Toronto Maple Leafs' playoff hopes dangling with nine games to go

The Canadian Press
Mar 16, 2008
The Hockey News

Toronto Maple Leafs' playoff hopes dangling with nine games to go

The Canadian Press
Mar 16, 2008

TORONTO - There is absolutely no room for error now.

And the reality facing the Toronto Maple Leafs is that even a perfect finish to the season might not be enough to propel them into eighth spot in the Eastern Conference standings.

"We're probably going to have to run the table and get some help," defenceman Ian White said after Toronto's 6-2 loss to Buffalo on Saturday night. "We've got (Buffalo) twice again and Boston another two times.

"We've got to show up every night and play as hard as we can and hope for a little help."

Some help arrived Sunday afternoon as the Pittsburgh Penguins hammered Philadelphia 7-1, keeping the Flyers stalled in eighth place at 80 points. The Maple Leafs are six points behind with nine games to play.

It's a lot of ground to make up.

The big question heading into Tuesday's game at Long Island will be the health of Toronto's top two forwards. Mats Sundin sat out Saturday's game with a sore groin while Nik Antropov played less than three minutes before suffering a knee injury in the first period.

It's unclear whether either will be healthy enough to play against the Islanders. The Maple Leafs could use some good news on that front because winning big games without those two players would be a tall order.

Either way, the team plans to proceed as though it is very much in the playoff picture.

"You never give up," said forward Alexei Ponikarovsky. "You can't lose hope. We have to regroup and get ready for the next game. Anything can happen at this point.

"We're not going to quit and not do anything."

In that regard, the Leafs have to see the loss to Buffalo as a missed opportunity. The Sabres were playing for a second straight night and contending with more than their share of injuries.

But Toronto seemed to lack the urgency that had become a staple of its recent solid play.

"I don't think we came to play as hard as we should have," said White. "It didn't feel like we were as determined as we needed to be tonight. These two points were critical, but we let them slide away ...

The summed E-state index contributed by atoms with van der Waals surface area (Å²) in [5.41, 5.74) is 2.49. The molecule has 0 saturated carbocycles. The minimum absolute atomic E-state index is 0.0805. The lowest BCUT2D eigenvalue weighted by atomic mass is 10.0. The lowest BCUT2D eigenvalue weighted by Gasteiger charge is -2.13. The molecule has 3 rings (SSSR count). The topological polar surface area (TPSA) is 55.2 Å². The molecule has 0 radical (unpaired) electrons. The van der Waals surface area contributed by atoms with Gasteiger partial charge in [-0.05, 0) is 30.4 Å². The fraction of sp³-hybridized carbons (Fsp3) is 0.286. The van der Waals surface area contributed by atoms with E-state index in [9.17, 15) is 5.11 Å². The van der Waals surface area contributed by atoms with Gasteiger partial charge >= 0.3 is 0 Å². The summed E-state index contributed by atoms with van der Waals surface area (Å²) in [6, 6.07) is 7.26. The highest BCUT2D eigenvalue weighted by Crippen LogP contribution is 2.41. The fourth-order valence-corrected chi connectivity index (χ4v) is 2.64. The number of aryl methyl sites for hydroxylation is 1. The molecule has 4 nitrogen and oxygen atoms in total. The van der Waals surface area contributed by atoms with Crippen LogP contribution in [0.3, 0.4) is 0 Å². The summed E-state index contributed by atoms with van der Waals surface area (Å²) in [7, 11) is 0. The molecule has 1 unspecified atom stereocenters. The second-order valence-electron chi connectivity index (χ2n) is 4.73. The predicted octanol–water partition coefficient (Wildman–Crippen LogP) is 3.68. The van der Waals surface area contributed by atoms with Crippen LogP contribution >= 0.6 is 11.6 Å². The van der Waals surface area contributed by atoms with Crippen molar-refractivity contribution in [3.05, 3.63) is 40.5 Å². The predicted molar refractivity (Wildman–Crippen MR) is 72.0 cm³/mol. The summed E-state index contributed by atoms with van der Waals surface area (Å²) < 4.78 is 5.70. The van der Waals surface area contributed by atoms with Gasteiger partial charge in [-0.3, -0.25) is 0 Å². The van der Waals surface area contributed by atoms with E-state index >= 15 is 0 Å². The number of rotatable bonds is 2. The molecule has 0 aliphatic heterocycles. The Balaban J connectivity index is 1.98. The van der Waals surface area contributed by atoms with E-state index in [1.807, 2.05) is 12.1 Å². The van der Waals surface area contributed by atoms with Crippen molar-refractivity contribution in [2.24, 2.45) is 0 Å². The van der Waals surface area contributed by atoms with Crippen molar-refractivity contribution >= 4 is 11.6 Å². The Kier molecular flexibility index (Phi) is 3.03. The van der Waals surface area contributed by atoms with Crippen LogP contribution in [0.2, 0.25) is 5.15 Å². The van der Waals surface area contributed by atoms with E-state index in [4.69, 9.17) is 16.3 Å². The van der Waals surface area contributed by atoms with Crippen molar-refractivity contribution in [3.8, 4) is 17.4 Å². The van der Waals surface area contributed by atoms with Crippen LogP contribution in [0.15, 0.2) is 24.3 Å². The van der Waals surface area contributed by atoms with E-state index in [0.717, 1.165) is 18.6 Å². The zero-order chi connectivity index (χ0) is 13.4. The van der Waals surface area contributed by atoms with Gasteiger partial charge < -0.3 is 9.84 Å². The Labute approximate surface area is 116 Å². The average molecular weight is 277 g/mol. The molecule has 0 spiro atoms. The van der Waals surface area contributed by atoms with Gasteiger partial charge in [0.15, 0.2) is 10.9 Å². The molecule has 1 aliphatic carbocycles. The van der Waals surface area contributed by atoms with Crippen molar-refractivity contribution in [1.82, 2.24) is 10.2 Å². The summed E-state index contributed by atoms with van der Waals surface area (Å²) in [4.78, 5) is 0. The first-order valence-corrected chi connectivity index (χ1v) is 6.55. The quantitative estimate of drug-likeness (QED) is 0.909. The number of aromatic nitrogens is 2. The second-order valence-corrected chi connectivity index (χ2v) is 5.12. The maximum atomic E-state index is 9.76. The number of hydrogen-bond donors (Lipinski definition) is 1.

"You want to come out and be flying like a playoff game. For us, this should've been a Game 6 or Game 7 situation."

They have to view each remaining game as exactly that.

Winning the last nine games would give Toronto 92 points on the season - the same number that the East's eighth-place team finished with the last two years.

If there's any small glimmer of hope to be had it's that eighth-place Philadelphia is struggling with just two wins in its last eight games. Toronto does not play the Flyers again this season.

But the Maple Leafs do have two more games with Buffalo, which sits one point behind Philadelphia and could move into a playoff spot this week.

Toronto saw some of its early-season problems resurface on Saturday against the Sabres, particularly defensively. Toronto turned the puck over too often and the speedy Buffalo forwards made them pay.

Fixing problems like that will be the team's focus rather than concentrating on what its opponents are doing.

"The only thing we can do is worry about ourselves and keep winning hockey games," said forward Jason Blake. "Tonight we took a step back to our old ways. We can't do that."

Many started writing Toronto off months ago but the team has remained on the fringes of contention by going 11-6-1 since early February.

They'll need something special from here on in to avoid missing the playoffs in the three straight years for the first time since 1925-'27.

The players are hoping to get help.

"Hopefully we'll get healthy and get people back in the lineup," said Ponikarovsky.

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Toronto Maple Leafs' playoff hopes dangling with nine games to go